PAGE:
Twin tropical storms Marco and Laura launched a week of tropical storm conditions on the Gulf Coast and the Florida Keys, with the former weakening and the latter gaining strength on Monday.
Even as Marco finishes up its tour along the Gulf Coast, authorities fear that Laura will pack the powerful punch that its predecessor didn’t.
“We’re only going to dodge the bullet so many times. And the current forecast for Laura has it focused intently on Louisiana,” Louisiana Gov. John Bel Edwards told reporters on Monday.
And just 260 miles west of New Orleans, the mayor of Port Arthur, Texas, announced the city will be issuing a mandatory evacuation, scheduled for Tuesday morning if conditions don’t improve.
Mayor Thurman Bartie asked his constituents to make plans early on Tuesday to go north, west or at least to seek higher ground.
“In the morning at 6 a.m., if the information does not change, then we will want you to leave Port Arthur,” Bartie told reporters on Monday.
As of an 11 a.m. advisory from the National Hurricane Center, the disorganized and lop-sided remains of Marco registered maximum sustained winds of 50 mph and was 55 miles southeast of the mouth of the Mississippi River. It was moving north-northwest at 8 mph. The heaviest rainfall was east of the center of Marco, across portions of the Florida Panhandle, where more than 8 inches fell overnight.
A storm surge warning remained in effect from Morgan City to Ocean Springs, Mississippi, where 2 to 4 feet of storm surge was possible. A tropical storm warning was still in effect from Morgan City, Louisiana, to the Alabama and Mississippi border, an area that includes New Orleans and Lake Pontchartrain.
Marco is expected to approach Louisiana by Monday afternoon and evening before turning northwest and parallel the coast for a time, though the exact timing and location of landfall remained uncertain. Regardless of exactly when landfall occurs, Marco was expected to produce an average of 3 to 5 inches of rain, and in some areas up to 10 inches, for portions of the Gulf Coast through Monday night. Isolated tornadoes were also possible.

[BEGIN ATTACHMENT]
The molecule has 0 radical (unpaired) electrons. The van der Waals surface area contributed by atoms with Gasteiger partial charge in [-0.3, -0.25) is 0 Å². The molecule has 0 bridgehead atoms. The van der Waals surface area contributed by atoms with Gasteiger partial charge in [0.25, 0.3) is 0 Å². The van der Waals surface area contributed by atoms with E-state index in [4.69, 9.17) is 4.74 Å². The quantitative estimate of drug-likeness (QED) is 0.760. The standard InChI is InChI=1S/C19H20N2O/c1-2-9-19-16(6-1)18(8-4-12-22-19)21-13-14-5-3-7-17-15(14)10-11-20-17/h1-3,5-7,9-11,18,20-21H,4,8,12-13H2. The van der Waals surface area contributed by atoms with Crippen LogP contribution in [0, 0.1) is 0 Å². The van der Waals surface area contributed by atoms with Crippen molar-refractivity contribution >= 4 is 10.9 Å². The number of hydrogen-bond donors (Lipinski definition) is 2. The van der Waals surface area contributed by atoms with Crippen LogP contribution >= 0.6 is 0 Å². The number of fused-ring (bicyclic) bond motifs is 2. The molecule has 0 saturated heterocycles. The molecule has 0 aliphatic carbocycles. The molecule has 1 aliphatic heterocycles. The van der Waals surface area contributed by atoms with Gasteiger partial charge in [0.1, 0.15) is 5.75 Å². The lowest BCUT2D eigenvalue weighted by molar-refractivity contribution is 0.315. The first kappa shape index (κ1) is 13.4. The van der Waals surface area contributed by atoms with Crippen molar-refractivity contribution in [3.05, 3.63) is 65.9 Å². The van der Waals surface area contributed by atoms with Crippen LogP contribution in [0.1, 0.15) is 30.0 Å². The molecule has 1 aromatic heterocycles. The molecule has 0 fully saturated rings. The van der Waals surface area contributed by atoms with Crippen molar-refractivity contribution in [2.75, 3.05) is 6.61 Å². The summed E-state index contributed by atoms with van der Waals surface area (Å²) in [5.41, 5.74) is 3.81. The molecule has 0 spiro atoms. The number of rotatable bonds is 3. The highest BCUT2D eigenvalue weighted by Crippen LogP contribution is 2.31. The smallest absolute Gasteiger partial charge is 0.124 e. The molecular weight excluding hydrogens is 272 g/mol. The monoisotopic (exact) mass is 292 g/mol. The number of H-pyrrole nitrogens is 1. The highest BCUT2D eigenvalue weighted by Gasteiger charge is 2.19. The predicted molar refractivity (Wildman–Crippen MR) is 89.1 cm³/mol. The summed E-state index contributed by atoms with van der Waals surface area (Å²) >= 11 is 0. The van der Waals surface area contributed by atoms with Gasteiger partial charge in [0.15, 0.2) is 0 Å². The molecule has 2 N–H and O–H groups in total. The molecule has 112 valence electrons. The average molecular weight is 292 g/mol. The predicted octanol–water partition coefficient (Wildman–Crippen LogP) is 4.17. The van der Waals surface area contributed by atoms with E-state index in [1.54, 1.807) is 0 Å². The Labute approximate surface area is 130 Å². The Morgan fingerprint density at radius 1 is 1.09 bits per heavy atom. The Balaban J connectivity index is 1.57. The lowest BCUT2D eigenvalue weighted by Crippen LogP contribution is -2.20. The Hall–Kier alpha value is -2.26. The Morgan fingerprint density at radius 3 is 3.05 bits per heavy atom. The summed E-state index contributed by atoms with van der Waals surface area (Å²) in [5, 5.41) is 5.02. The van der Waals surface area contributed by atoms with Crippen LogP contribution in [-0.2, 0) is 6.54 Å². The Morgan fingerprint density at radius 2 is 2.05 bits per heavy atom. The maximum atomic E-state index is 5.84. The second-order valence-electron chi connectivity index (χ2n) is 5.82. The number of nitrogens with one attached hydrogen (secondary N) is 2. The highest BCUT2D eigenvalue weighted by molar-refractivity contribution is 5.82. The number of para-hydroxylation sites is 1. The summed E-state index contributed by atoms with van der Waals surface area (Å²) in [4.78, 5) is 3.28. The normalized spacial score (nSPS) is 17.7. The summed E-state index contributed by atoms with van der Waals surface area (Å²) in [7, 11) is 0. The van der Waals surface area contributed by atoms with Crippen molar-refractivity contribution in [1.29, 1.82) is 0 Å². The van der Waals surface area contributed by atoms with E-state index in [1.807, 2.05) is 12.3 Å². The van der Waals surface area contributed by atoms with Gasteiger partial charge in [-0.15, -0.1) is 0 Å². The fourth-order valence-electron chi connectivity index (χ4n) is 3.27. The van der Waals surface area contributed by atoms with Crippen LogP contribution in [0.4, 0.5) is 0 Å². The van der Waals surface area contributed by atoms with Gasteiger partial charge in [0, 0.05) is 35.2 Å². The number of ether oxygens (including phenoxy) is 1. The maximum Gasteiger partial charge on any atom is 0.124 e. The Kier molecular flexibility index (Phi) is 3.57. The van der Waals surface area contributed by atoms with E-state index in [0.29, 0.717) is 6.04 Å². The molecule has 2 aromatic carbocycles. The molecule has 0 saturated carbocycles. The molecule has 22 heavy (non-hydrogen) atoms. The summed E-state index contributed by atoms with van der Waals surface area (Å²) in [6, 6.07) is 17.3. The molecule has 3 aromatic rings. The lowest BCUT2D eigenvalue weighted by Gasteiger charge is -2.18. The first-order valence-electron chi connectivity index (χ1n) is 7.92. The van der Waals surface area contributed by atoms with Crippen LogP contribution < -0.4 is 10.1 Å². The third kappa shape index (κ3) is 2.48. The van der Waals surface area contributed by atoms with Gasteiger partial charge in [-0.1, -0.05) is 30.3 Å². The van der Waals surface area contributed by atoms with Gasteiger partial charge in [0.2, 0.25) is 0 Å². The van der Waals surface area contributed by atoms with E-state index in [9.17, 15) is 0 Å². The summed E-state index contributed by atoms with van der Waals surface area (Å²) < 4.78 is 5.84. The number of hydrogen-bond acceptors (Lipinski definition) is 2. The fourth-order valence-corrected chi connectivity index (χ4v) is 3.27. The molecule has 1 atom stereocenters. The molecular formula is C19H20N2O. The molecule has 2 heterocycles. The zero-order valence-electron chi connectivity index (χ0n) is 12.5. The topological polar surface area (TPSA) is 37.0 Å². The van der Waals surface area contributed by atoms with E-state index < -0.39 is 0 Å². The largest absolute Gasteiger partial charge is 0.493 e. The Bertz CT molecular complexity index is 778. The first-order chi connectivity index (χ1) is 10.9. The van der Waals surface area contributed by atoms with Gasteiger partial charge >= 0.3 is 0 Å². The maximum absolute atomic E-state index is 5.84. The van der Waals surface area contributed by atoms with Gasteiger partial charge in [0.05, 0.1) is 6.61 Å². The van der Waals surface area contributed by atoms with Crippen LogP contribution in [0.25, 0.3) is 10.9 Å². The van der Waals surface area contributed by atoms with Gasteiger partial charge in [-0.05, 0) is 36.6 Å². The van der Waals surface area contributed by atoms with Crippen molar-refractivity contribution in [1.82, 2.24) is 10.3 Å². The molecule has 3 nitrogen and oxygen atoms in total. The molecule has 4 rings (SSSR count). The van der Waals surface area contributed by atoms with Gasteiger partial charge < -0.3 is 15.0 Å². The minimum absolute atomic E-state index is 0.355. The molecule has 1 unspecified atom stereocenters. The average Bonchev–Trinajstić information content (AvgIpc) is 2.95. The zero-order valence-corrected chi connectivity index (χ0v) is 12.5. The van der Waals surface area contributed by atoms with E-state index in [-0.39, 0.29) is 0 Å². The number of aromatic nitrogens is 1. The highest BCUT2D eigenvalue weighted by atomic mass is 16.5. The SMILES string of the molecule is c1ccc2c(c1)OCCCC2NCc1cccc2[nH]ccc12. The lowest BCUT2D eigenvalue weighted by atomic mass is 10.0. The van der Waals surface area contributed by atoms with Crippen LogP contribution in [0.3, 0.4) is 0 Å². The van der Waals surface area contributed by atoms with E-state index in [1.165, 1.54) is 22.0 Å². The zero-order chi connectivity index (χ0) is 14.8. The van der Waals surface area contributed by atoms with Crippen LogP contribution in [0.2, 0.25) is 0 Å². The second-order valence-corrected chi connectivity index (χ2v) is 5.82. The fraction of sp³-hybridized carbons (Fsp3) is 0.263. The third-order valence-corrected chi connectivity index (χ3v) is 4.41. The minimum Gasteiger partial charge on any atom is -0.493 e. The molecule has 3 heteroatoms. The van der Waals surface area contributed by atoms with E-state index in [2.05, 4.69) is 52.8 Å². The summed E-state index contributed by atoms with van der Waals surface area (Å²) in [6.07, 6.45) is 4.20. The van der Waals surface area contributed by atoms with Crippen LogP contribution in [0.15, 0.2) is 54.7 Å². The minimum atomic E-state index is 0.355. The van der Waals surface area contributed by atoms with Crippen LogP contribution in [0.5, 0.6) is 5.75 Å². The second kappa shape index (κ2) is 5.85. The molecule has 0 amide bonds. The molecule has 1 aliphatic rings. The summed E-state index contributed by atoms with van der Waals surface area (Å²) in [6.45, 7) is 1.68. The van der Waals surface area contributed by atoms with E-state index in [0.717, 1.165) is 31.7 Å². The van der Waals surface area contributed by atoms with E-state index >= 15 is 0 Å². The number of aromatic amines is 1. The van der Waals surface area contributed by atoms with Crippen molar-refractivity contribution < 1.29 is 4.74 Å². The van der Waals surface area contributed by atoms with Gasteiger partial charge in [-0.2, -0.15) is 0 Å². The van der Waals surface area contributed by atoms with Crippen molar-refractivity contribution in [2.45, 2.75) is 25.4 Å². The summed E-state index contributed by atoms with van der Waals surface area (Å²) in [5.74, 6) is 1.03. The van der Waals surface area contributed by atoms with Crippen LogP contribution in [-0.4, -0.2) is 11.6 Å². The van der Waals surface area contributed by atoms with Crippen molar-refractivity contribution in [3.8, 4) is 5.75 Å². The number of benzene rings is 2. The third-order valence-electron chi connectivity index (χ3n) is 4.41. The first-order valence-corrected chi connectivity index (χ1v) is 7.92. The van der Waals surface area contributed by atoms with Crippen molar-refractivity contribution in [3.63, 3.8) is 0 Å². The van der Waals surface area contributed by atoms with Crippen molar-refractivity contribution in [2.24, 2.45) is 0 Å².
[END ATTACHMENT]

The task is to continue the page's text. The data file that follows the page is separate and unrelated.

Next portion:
Marco was forecast to finally weaken Monday night and dissipate by Tuesday.
With Marco exiting stage left, Tropical Storm Laura is entering stage right. And Laura is forecast to be bigger and stronger than Marco.
Throughout Monday, Tropical Storm Laura meets Cuba where the interaction with the land mass will keep any intensification at bay. It will produce tropical storm conditions for Cuba, Jamaica and portions of the Florida Keys.
As of the 2 p.m. ET advisory from the National Hurricane Center, Laura — with maximum sustained winds of 60 mph — was 15 miles south of Cayo Largo, Cuba, and moving west-northwest at 20 mph.
A tropical storm warning was in effect for the middle and lower Keys from Craig Key to Key West.
When Laura enters the Gulf of Mexico on Tuesday, the forecast gets interesting.
Right now landfall is projected to be late Wednesday or early Thursday as a strong 105 mph Category 2 storm, borderline Category 3, near the Texas and Louisiana border.
But no one knows just how strong Laura will get.
One possibility is rapid intensification, in which case maximum sustained winds would have to increase by 35 mph in 24 hours. It’s far from impossible: The elements are there to support the potential for explosive strengthening: warm Gulf of Mexico water in the mid-to-upper 80s, low wind shear and plenty of moisture in place.
Should this happen, the rapid intensification will occur from Tuesday afternoon to Wednesday afternoon.
This will be important to watch, as a stronger Laura would head more west toward Houston whereas a weaker storm would be steered more toward the Texas and Louisiana border.
As of Monday afternoon, there is an increasing risk of dangerous storm surge, tropical storm force winds and rainfall beginning Wednesday along portions of the Gulf Coast. From late Wednesday through Friday, Laura is expected to produce rainfall of 5 to 10 inches, locally up to 15 inches, near the Texas and Louisiana border north into portions of the lower Mississippi Valley.
Hurricane and storm surge watches will likely be required for portions of the Gulf Coast by Monday evening.